The end of Inside Money
Plus Terra is the Korean TITAN, Apes 🤝 Punks and the EU and the EO
In this issue:
The EU and the EO
The end of Inside Money
Terra is the Korean TITAN
Apes 🤝 Punks
The EU and the EO
On Monday morning the Committee on Economic and Monetary Affairs (ECON) of the European Union (EU) voted on the Markets in Crypto Assets (MiCA) draft legislation, first introduced in 2020. Throughout that time some legislators and activists have been pushing to include language in the bill intended to address the environmental impact of crypto mining - specifically by banning proof-of-work currencies from being used in the EU.
Ultimately the committee voted 32-24 not to include the language around mining as they moved it forward to the next stage in the process. That wasn’t because the committee rallied to support proof-of-work, but more because there was a rough majority consensus that MiCA was better suited for regulating financial instruments and that environmental harm should be addressed separately.
Supporters of the proof-of-work ban can still potentially intervene and re-introduce their language into the bill before it becomes law, or they may decide to refocus on more targeted legislation to address proof-of-work mining directly. It seems unlikely they will stop pushing to place environmental regulations on crypto networks.
I’ve written before about why I think fear of Bitcoin mining is misguided, but the more interesting questions to me here are practical and strategic. There are no significant mining facilities located in the EU so nobody will stop mining if Europe decides to ban it. The EU can’t really ban crypto mining, they can only ban themselves from benefiting from it. It’s the legislative equivalent of closing your eyes and shouting "You don’t exist!"
The rule as written also effectively bans any decentralized assets, since only a central authority could "set up and maintain a phased rollout plan to ensure compliance" (emphasis mine). Requiring a phased rollout plan is not a way of preventing environmental harm, it is a way of ensuring state control. The rule would prevent EU citizens from transacting in any neutral, uncontrolled asset regardless of how it operated. The result isn’t an environmental regulation but rather a complete ban on European participation in Web3.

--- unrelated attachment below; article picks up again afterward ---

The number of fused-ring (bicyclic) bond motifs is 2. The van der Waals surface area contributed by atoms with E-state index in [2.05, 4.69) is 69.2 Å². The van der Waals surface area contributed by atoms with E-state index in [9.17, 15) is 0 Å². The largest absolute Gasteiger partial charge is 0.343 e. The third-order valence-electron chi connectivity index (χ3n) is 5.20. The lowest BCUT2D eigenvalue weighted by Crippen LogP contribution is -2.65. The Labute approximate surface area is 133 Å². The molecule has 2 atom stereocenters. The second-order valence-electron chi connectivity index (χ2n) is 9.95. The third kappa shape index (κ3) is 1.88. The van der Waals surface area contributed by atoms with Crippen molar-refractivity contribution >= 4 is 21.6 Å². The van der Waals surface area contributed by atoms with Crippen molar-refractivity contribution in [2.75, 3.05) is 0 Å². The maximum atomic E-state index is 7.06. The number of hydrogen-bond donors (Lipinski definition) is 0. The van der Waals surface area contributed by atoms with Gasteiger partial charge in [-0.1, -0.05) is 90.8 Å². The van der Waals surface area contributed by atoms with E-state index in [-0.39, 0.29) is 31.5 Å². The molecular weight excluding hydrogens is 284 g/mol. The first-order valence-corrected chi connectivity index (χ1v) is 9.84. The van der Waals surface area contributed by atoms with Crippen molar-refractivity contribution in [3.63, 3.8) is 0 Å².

In contrast in America last week Biden signed an executive order (EO) calling cryptocurrency "an opportunity to reinforce American leadership in the global financial system and at the technological frontier" and directing various federal agencies and regulators to work together to develop formal policy recommendations for the space. The order seeks to "address the risks" but also "harness the benefits" of digital assets.
The EU is working up the courage to ban cryptocurrency while America is working up the courage to embrace it.
The end of Inside Money
We talked in the beginning of March and then again last week about how the decision to freeze Russia’s foreign reserves has started to force the world to confront the difference between money (something you own) and debt (something someone owes you). It has been somewhat fashionable for a while now to claim that debt is money and so watching that narrative unravel has been startling for some.
Credit Suisse analyst Zoltan Pozsar published a note predicting an end of the current monetary global order specifically in response to central banks moving away from inside money (i.e. foreign reserve debt held at other banks) towards outside money immune to seizure (i.e. raw commodities like gold, oil and bitcoin). As I mentioned on the Techonomics podcast recently, I think the death of the dollar is easy to predict and hard to achieve — but this isn’t exactly fringe commentary.
Credit Suisse openly predicting the end of the dollar as the reserve currency is a wildly different world than the one we were in a few weeks ago.
Terra is the Korean TITAN
"@Knifefight have you written about Terra Luna yet? I am wondering if could be the stablecoin that I need for yield: i.e. cheaper than Ethereum and not BSC." — PS
That’s a great question and I will answer it - but first, let’s found a bank.
Our bank will do all the usual bank things like take deposits, pay interest, enable payments and make loans. Obviously we could restrict ourselves to only loaning out money we actually have but that is tedious and unprofitable so like any bank we will make more loans than we receive in deposits and keep only a fraction of our customers deposits available as cash to withdraw when customers need it. The percentage we will keep available as cash is 0%.